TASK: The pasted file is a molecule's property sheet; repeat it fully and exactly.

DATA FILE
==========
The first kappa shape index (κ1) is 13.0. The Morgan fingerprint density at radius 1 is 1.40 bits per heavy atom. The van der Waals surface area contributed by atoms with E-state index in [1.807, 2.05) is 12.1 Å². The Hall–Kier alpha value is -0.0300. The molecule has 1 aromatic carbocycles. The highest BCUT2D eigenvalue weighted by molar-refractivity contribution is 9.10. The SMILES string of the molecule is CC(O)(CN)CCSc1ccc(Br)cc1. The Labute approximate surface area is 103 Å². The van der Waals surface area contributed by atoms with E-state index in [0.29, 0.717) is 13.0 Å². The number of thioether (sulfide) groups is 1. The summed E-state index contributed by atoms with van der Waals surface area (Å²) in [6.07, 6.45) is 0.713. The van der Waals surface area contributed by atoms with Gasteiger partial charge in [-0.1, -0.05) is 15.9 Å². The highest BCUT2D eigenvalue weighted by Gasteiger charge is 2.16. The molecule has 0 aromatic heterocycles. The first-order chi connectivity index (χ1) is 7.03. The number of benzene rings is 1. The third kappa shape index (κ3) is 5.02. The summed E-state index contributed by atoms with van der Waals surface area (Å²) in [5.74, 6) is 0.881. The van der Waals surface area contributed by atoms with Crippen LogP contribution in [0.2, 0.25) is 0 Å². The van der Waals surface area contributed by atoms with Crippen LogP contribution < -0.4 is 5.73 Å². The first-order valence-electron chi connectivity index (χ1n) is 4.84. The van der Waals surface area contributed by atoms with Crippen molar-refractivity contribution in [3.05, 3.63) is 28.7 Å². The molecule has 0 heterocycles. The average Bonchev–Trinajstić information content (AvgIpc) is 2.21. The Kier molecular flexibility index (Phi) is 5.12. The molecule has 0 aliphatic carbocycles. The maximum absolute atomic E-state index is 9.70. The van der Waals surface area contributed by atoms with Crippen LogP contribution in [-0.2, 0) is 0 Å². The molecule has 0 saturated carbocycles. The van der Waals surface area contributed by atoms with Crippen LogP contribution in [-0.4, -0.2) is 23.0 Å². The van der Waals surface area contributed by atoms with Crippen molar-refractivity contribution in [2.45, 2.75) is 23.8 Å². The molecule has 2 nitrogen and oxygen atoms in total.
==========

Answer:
The first kappa shape index (κ1) is 13.0. The Morgan fingerprint density at radius 1 is 1.40 bits per heavy atom. The van der Waals surface area contributed by atoms with E-state index in [1.807, 2.05) is 12.1 Å². The Hall–Kier alpha value is -0.0300. The molecule has 1 aromatic carbocycles. The highest BCUT2D eigenvalue weighted by molar-refractivity contribution is 9.10. The SMILES string of the molecule is CC(O)(CN)CCSc1ccc(Br)cc1. The Labute approximate surface area is 103 Å². The van der Waals surface area contributed by atoms with E-state index in [0.29, 0.717) is 13.0 Å². The number of thioether (sulfide) groups is 1. The summed E-state index contributed by atoms with van der Waals surface area (Å²) in [6.07, 6.45) is 0.713. The van der Waals surface area contributed by atoms with Gasteiger partial charge in [-0.1, -0.05) is 15.9 Å². The highest BCUT2D eigenvalue weighted by Gasteiger charge is 2.16. The molecule has 0 aromatic heterocycles. The first-order chi connectivity index (χ1) is 7.03. The number of benzene rings is 1. The third kappa shape index (κ3) is 5.02. The summed E-state index contributed by atoms with van der Waals surface area (Å²) in [5.74, 6) is 0.881. The van der Waals surface area contributed by atoms with Crippen LogP contribution in [0.2, 0.25) is 0 Å². The van der Waals surface area contributed by atoms with Crippen LogP contribution < -0.4 is 5.73 Å². The first-order valence-electron chi connectivity index (χ1n) is 4.84. The van der Waals surface area contributed by atoms with Crippen molar-refractivity contribution in [3.05, 3.63) is 28.7 Å². The molecule has 0 heterocycles. The average Bonchev–Trinajstić information content (AvgIpc) is 2.21. The Kier molecular flexibility index (Phi) is 5.12. The molecule has 0 aliphatic carbocycles. The maximum absolute atomic E-state index is 9.70. The van der Waals surface area contributed by atoms with Crippen LogP contribution in [-0.2, 0) is 0 Å². The molecule has 0 saturated carbocycles. The van der Waals surface area contributed by atoms with Crippen LogP contribution in [-0.4, -0.2) is 23.0 Å². The van der Waals surface area contributed by atoms with Crippen molar-refractivity contribution in [2.45, 2.75) is 23.8 Å². The molecule has 2 nitrogen and oxygen atoms in total.